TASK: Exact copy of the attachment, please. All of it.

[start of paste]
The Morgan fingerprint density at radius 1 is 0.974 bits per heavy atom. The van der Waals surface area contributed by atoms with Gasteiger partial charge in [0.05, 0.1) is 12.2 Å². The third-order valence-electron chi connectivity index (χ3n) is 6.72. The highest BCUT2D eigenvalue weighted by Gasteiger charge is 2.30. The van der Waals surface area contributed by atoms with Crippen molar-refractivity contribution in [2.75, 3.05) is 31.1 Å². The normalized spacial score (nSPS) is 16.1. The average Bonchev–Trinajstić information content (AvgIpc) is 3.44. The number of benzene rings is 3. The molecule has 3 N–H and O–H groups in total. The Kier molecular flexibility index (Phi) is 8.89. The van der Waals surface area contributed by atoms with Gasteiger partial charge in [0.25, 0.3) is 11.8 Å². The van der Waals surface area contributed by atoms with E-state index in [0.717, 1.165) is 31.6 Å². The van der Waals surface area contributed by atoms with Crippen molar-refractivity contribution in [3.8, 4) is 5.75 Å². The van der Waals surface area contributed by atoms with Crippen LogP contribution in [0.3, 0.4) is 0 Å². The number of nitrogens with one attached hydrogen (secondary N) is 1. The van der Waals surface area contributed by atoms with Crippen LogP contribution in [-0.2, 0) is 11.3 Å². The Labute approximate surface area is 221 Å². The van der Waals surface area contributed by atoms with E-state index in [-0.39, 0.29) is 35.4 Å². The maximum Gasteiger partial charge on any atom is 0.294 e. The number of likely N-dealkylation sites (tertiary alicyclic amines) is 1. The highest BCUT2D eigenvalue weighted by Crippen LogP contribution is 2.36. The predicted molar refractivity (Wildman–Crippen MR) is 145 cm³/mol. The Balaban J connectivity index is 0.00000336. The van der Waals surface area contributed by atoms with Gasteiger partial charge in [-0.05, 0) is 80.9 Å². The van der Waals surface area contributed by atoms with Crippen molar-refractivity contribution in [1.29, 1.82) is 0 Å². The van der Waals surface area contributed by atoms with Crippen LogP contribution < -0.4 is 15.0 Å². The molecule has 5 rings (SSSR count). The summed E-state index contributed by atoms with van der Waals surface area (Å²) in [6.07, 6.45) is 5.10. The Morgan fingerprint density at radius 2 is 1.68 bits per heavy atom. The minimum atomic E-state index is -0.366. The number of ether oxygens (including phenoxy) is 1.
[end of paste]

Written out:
The Morgan fingerprint density at radius 1 is 0.974 bits per heavy atom. The van der Waals surface area contributed by atoms with Gasteiger partial charge in [0.05, 0.1) is 12.2 Å². The third-order valence-electron chi connectivity index (χ3n) is 6.72. The highest BCUT2D eigenvalue weighted by Gasteiger charge is 2.30. The van der Waals surface area contributed by atoms with Crippen molar-refractivity contribution in [2.75, 3.05) is 31.1 Å². The normalized spacial score (nSPS) is 16.1. The average Bonchev–Trinajstić information content (AvgIpc) is 3.44. The number of benzene rings is 3. The molecule has 3 N–H and O–H groups in total. The Kier molecular flexibility index (Phi) is 8.89. The van der Waals surface area contributed by atoms with Gasteiger partial charge in [0.25, 0.3) is 11.8 Å². The van der Waals surface area contributed by atoms with E-state index in [0.717, 1.165) is 31.6 Å². The van der Waals surface area contributed by atoms with Crippen molar-refractivity contribution in [3.8, 4) is 5.75 Å². The van der Waals surface area contributed by atoms with Crippen LogP contribution in [0.3, 0.4) is 0 Å². The number of nitrogens with one attached hydrogen (secondary N) is 1. The van der Waals surface area contributed by atoms with Crippen LogP contribution in [-0.2, 0) is 11.3 Å². The Labute approximate surface area is 221 Å². The van der Waals surface area contributed by atoms with E-state index in [-0.39, 0.29) is 35.4 Å². The maximum Gasteiger partial charge on any atom is 0.294 e. The number of likely N-dealkylation sites (tertiary alicyclic amines) is 1. The highest BCUT2D eigenvalue weighted by Crippen LogP contribution is 2.36. The predicted molar refractivity (Wildman–Crippen MR) is 145 cm³/mol. The Balaban J connectivity index is 0.00000336. The van der Waals surface area contributed by atoms with Gasteiger partial charge in [-0.05, 0) is 80.9 Å². The van der Waals surface area contributed by atoms with Crippen molar-refractivity contribution in [1.29, 1.82) is 0 Å². The van der Waals surface area contributed by atoms with Crippen LogP contribution < -0.4 is 15.0 Å². The molecule has 5 rings (SSSR count). The summed E-state index contributed by atoms with van der Waals surface area (Å²) in [6.07, 6.45) is 5.10. The Morgan fingerprint density at radius 2 is 1.68 bits per heavy atom. The minimum atomic E-state index is -0.366. The number of ether oxygens (including phenoxy) is 1.